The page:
I believe current LLMs and their successors are not even close to AGI.  Will AGI come someday? I reserve my judgement on it. However, the hype and panic about LLMs or AI leading directly to human extinction is baseless. The odds of the successors of the current tools “taking over the world soon” are close to (if not equal to) zero. Does that mean we can live happily, without worrying about the impact of AI? I see three possible types of dangers arising from AI in the future.

Superhuman AI: The danger of a super intelligent AI going beyond human control, converting humans to slaves. I don’t worry at all about this highly unlikely scenario.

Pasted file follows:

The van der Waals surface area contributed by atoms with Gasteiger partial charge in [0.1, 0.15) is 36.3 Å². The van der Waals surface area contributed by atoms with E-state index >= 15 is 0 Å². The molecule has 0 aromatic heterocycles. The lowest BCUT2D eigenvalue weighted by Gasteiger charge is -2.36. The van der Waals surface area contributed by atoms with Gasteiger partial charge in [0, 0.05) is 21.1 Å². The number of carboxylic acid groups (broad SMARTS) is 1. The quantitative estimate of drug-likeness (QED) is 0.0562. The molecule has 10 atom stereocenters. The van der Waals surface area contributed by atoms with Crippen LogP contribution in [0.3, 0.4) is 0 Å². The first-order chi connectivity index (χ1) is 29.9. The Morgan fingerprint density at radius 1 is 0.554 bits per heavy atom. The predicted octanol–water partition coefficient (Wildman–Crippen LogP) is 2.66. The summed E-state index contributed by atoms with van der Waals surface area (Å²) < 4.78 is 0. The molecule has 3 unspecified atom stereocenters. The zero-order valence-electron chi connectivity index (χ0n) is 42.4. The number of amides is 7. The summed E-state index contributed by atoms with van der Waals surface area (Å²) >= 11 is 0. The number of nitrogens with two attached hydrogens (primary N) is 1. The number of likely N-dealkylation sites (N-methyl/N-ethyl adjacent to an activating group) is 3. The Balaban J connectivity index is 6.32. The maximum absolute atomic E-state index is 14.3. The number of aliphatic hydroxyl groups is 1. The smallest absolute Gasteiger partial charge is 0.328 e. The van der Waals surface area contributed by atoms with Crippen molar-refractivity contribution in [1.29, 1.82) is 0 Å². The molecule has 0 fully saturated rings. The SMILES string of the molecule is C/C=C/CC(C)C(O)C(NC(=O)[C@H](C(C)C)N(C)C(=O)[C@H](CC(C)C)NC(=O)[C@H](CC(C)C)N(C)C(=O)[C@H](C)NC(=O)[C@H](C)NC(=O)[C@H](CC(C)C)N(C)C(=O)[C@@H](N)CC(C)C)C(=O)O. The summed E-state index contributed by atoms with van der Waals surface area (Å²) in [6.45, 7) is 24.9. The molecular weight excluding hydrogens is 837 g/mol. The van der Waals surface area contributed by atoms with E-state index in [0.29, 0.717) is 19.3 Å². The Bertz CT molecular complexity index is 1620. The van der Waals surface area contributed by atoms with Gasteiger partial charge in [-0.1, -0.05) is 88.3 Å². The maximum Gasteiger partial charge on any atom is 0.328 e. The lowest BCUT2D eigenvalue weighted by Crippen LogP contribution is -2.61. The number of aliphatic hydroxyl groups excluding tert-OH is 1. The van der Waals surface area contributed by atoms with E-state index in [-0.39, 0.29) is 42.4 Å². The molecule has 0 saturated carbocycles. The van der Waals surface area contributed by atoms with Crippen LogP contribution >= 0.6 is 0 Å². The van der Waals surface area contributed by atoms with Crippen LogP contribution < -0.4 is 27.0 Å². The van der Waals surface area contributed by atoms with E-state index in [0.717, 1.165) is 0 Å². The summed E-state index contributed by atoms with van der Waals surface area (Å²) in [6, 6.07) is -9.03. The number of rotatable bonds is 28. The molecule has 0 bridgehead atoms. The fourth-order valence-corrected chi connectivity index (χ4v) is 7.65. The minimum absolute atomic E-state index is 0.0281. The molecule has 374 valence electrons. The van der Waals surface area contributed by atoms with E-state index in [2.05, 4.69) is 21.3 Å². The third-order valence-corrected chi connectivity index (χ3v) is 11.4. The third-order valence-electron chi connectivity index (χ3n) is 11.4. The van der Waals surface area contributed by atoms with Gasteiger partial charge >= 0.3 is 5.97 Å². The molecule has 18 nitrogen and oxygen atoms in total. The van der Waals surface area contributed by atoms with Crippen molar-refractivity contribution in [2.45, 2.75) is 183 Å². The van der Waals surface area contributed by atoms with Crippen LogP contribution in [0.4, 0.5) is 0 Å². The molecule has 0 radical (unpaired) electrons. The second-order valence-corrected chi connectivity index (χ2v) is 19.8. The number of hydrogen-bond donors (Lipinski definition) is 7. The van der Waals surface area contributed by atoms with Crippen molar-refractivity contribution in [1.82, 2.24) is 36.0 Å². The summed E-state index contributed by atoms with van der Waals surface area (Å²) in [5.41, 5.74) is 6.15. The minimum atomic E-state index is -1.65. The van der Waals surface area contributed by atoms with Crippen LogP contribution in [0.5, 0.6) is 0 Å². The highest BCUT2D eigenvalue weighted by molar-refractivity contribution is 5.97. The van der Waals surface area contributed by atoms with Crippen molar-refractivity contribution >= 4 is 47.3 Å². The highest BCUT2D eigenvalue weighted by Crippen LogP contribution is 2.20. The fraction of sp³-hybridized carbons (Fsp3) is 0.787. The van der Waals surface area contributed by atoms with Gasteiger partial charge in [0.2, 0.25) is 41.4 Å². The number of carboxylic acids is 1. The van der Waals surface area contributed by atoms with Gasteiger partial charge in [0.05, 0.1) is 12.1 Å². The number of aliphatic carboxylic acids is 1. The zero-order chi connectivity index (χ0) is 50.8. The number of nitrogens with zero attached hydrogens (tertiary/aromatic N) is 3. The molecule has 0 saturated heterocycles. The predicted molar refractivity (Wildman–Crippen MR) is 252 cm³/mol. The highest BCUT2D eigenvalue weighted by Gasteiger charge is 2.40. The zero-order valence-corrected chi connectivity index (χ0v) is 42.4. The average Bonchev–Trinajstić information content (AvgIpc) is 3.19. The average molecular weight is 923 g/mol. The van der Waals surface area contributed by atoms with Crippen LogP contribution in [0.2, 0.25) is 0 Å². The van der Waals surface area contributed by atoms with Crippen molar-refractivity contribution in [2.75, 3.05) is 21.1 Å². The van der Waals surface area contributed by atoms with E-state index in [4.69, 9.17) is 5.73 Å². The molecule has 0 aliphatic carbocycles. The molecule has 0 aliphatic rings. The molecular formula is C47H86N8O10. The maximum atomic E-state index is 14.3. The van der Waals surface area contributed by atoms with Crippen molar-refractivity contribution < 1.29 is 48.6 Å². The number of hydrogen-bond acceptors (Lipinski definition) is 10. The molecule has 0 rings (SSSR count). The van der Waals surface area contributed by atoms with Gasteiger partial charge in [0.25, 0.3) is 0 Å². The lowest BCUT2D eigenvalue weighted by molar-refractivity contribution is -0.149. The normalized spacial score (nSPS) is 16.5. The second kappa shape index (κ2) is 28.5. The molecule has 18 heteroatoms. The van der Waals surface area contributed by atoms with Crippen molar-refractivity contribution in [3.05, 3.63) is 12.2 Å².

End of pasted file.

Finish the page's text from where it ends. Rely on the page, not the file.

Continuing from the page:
Malicious Humans with Powerful AI: AI tools are relatively easy to build. Even the narrow AI tools can cause serious harm when combined with malicious intent. LLMs can generate believable untruths like fake news, create deep mental anguish leading to harming self or others, etc, manipulate opinions to affect democratic elections and more. AI tools work globally and take little cognizance of national boundaries or other barriers. They are like powerful guns that can fire at multiple locations with a single trigger! Individual malice can instantly impact people across the globe. Governments may approve or support such actions against “enemies”. Mankind has not found an effective defence against malicious human behaviour. Many well-meaning people have expressed concern about AI-powered “smart” weapons and have called for their ban. Unfortunately, bans aren’t effective in such situations. I don’t see any easy defence against malicious use of AI.